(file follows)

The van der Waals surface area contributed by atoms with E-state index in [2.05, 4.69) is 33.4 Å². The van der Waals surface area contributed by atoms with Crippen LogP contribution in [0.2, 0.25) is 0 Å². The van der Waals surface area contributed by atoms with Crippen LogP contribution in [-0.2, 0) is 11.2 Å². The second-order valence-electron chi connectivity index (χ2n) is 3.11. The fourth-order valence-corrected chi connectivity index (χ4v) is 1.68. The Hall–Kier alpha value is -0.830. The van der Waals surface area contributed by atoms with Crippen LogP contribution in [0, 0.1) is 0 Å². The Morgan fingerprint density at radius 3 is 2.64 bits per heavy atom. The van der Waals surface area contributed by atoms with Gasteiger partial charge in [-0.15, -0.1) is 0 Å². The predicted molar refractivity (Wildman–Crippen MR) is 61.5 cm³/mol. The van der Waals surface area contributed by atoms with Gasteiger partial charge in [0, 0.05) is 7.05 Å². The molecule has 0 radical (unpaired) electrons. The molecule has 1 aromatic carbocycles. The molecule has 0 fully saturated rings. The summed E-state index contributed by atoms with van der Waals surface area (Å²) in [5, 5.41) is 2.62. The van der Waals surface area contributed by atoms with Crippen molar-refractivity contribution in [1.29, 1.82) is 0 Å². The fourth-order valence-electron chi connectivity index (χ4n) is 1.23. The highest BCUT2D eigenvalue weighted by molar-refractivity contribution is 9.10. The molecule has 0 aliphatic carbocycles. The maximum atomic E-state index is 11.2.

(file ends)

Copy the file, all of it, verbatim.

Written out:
The van der Waals surface area contributed by atoms with E-state index in [2.05, 4.69) is 33.4 Å². The van der Waals surface area contributed by atoms with Crippen LogP contribution in [0.2, 0.25) is 0 Å². The van der Waals surface area contributed by atoms with Crippen LogP contribution in [-0.2, 0) is 11.2 Å². The second-order valence-electron chi connectivity index (χ2n) is 3.11. The fourth-order valence-corrected chi connectivity index (χ4v) is 1.68. The Hall–Kier alpha value is -0.830. The van der Waals surface area contributed by atoms with Crippen LogP contribution in [0, 0.1) is 0 Å². The Morgan fingerprint density at radius 3 is 2.64 bits per heavy atom. The van der Waals surface area contributed by atoms with Gasteiger partial charge in [-0.15, -0.1) is 0 Å². The predicted molar refractivity (Wildman–Crippen MR) is 61.5 cm³/mol. The van der Waals surface area contributed by atoms with Gasteiger partial charge in [0, 0.05) is 7.05 Å². The molecule has 0 radical (unpaired) electrons. The molecule has 1 aromatic carbocycles. The molecule has 0 fully saturated rings. The summed E-state index contributed by atoms with van der Waals surface area (Å²) in [5, 5.41) is 2.62. The van der Waals surface area contributed by atoms with Crippen molar-refractivity contribution in [1.29, 1.82) is 0 Å². The fourth-order valence-electron chi connectivity index (χ4n) is 1.23. The highest BCUT2D eigenvalue weighted by molar-refractivity contribution is 9.10. The molecule has 0 aliphatic carbocycles. The maximum atomic E-state index is 11.2.